Touring Across Greece and Learning to Let Go


Written by Maria Schumacher. Posted in Rides Sleep refused to […]

Written by Maria Schumacher. Posted in Rides

Sleep refused to come as I lay tucked into my sleeping bag below a flickering TV. Our overnight ferry was leaving the known world behind. So far, we’d ridden through countries I had been to before, visiting friends and family along the way. It felt safely familiar. Docking in Greece tomorrow, the real adventure would begin, and I was thrilled!

I must have dozed off, because the next thing I remember was the smell of coffee and cheap croissants. Aidan, my partner in crime, had procured breakfast knowing there was no chance of me going anywhere without coffee. We hastily slurped it down as the Tannoy announced what we assumed was our imminent arrival. It was all Greek to me, but the dot on the TV’s map confirmed we were close to shore.

We rolled off the boat into fresh morning air that wouldn’t stay cool for long. Soon the road began to climb into the mountains, twisting its way along the yellow rock face towards the pastel pink and purple dawn sky. In the sleepy valley below, little white houses poked their red roofs through a wafting blanket of mist. Cows were lazily chewing cud by the roadside and dogs lay on the tarmac still holding the warmth from yesterday’s sunshine.

We arrived in the lakeside town of Ioannina just as vendors rolled back the shutters and cafes began to place their chairs on the sidewalks. The smell of coffee and freshly baked sweets tempted us to a second breakfast as we stomped around the castle in our riding boots, finding overgrown piles of iron balls and rusty cannons aiming at pretty views.

All good fun, but eventually it got too hot, and the cool breeze of the open road was calling. I was just beginning to settle into the soothing rhythm of the highway when boiling coolant exploded all over my leg. I screeched to a halt. My leathers had prevented any burns, but the bike was a mess.

With no hint as to the cause, we called our trusted mechanic in London, who advised it could be a defective thermostat or water pump. To find out, we’d have to start the bike cold and feel for hot pipes, indicating how far coolant was flowing. It could also be a clogged-up radiator, so we should be sure to clean it thoroughly first.

We did not have the parts required for the first two, so we hoped it was a clog. A couple of games of cards later, the engine had cooled enough, so we topped up with spare coolant and started the bike, willing the radiator to be the culprit until it defiantly began to bubble over again. This was no roadside repair, so Aidan found an idyllic field with a trickling stream, towed me there, and cooked dinner.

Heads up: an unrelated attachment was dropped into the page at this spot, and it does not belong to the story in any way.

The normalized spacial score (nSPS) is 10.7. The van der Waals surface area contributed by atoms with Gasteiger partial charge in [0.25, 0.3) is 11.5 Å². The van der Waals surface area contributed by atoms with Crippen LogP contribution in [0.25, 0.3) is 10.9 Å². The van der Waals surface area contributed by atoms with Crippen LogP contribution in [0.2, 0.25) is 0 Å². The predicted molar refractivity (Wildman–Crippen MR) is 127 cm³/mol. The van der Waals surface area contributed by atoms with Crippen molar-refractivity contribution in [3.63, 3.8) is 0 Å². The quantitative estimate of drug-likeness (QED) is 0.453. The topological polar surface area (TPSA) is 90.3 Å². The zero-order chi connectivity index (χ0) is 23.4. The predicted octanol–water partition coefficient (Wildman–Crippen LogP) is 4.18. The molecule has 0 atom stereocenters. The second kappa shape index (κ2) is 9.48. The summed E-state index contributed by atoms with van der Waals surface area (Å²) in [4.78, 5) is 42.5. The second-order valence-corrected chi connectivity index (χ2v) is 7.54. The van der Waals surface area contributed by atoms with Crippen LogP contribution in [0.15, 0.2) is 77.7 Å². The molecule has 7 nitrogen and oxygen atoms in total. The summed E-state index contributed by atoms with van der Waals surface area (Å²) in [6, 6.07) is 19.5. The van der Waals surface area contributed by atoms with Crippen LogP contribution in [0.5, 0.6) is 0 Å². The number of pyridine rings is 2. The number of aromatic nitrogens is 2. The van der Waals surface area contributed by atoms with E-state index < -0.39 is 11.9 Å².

In the morning he rode to town for more coolant while I took advantage of the downtime to attack the bike’s accumulated baked-on Italian mud with river water, a screwdriver, and a toothbrush. After supplies arrived, we fired up the bike and traced the heat along the pipes and found the water pump was failing. A sinking feeling crept in. We had no spare parts, no place to do the work, and no idea for a solution.

But we did have beers cooling in the glistening stream and beautiful sunshine to make an excellent laundry day. In the afternoon a wave of sheep descended upon camp and a curious shepherd came over to inspect our identical bikes. With no common language to answer his questions, we pointed at the F650 GS logo and shared a cigarette.

In the morning, we attached a luggage strap to Aidan’s panniers and wrapped the other end around the center of my handlebars. Its end was tucked under my clutch hand, ready to let go if things went wrong. Met with the full weight of my laden bike, the tightening rope yanked Aidan backward. This was doable in a straight line, but cornering pulled us both sideways. Aidan couldn’t see the rope, so any new tug was a surprise he had to be ready for. I had to concentrate enormously, gently braking when needed to keep the strap tight and avoid it going under the front wheel. Fear sent me down a spiral of hopelessness inside my helmet. Aidan wasn’t feeling much better, always expecting to be thrown to the ground.

Across Greece 2

A small cafe came to the rescue with a strong iced coffee and slow Wi-Fi that we utilized to make a plan. Friends kindly offered us the use of their Athens apartment, and our trusted U.K. parts supplier agreed to ship everything we needed. All that was left was to tow the BMW halfway across Greece to the capital!

With renewed enthusiasm and determination, we camped close enough to the UNESCO World Heritage Site of Delphi, the center of the world to ancient Greeks, to be able to get there in time for sunrise. At first light, we towed the bikes up the steep, twisting road where the bends got tighter. The rope was beginning to pull us more sideways at each turn. Suddenly Aidan and I were straining towards the same abyss from opposite ends of a V-shaped bend. I panicked and forgot to let go! The bikes were going over. Then, the rope snapped. Aidan shot upright and swerved to safety. I skidded backward, stopping centimeters from the car behind.

Across Greece 3

That was too close! Wide-eyed and shaking, we made a new plan. From now on I would start the bike, ride the bend, then shut it off and tow it in the straightaways. That worked well and we rode on, me chanting a mantra in my head: “You can let go! You can just let go.”